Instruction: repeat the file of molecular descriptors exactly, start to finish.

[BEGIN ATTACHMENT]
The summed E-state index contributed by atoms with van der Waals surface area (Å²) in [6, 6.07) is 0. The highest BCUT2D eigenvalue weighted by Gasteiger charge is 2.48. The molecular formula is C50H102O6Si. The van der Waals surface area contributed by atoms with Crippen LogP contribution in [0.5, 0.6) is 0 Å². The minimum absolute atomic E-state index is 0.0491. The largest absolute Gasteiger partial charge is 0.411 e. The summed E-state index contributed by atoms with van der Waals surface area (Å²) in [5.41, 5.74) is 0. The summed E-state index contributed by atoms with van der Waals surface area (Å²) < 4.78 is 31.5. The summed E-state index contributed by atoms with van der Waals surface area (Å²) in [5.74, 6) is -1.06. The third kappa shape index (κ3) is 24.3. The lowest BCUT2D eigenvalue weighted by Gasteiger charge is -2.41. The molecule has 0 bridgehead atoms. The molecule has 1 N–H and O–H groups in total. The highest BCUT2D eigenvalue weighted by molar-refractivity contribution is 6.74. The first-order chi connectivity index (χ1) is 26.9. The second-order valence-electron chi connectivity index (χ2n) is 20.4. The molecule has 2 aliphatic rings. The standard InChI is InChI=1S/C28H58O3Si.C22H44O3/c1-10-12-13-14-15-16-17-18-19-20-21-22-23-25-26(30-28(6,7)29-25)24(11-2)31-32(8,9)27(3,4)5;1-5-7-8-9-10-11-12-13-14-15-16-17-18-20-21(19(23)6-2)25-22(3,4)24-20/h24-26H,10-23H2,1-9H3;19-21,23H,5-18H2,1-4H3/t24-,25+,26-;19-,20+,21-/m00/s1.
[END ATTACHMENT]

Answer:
The summed E-state index contributed by atoms with van der Waals surface area (Å²) in [6, 6.07) is 0. The highest BCUT2D eigenvalue weighted by Gasteiger charge is 2.48. The molecular formula is C50H102O6Si. The van der Waals surface area contributed by atoms with Crippen LogP contribution in [0.5, 0.6) is 0 Å². The minimum absolute atomic E-state index is 0.0491. The largest absolute Gasteiger partial charge is 0.411 e. The summed E-state index contributed by atoms with van der Waals surface area (Å²) in [5.41, 5.74) is 0. The summed E-state index contributed by atoms with van der Waals surface area (Å²) < 4.78 is 31.5. The summed E-state index contributed by atoms with van der Waals surface area (Å²) in [5.74, 6) is -1.06. The third kappa shape index (κ3) is 24.3. The lowest BCUT2D eigenvalue weighted by Gasteiger charge is -2.41. The molecule has 0 bridgehead atoms. The molecule has 1 N–H and O–H groups in total. The highest BCUT2D eigenvalue weighted by molar-refractivity contribution is 6.74. The first-order chi connectivity index (χ1) is 26.9. The second-order valence-electron chi connectivity index (χ2n) is 20.4. The molecule has 2 aliphatic rings. The standard InChI is InChI=1S/C28H58O3Si.C22H44O3/c1-10-12-13-14-15-16-17-18-19-20-21-22-23-25-26(30-28(6,7)29-25)24(11-2)31-32(8,9)27(3,4)5;1-5-7-8-9-10-11-12-13-14-15-16-17-18-20-21(19(23)6-2)25-22(3,4)24-20/h24-26H,10-23H2,1-9H3;19-21,23H,5-18H2,1-4H3/t24-,25+,26-;19-,20+,21-/m00/s1.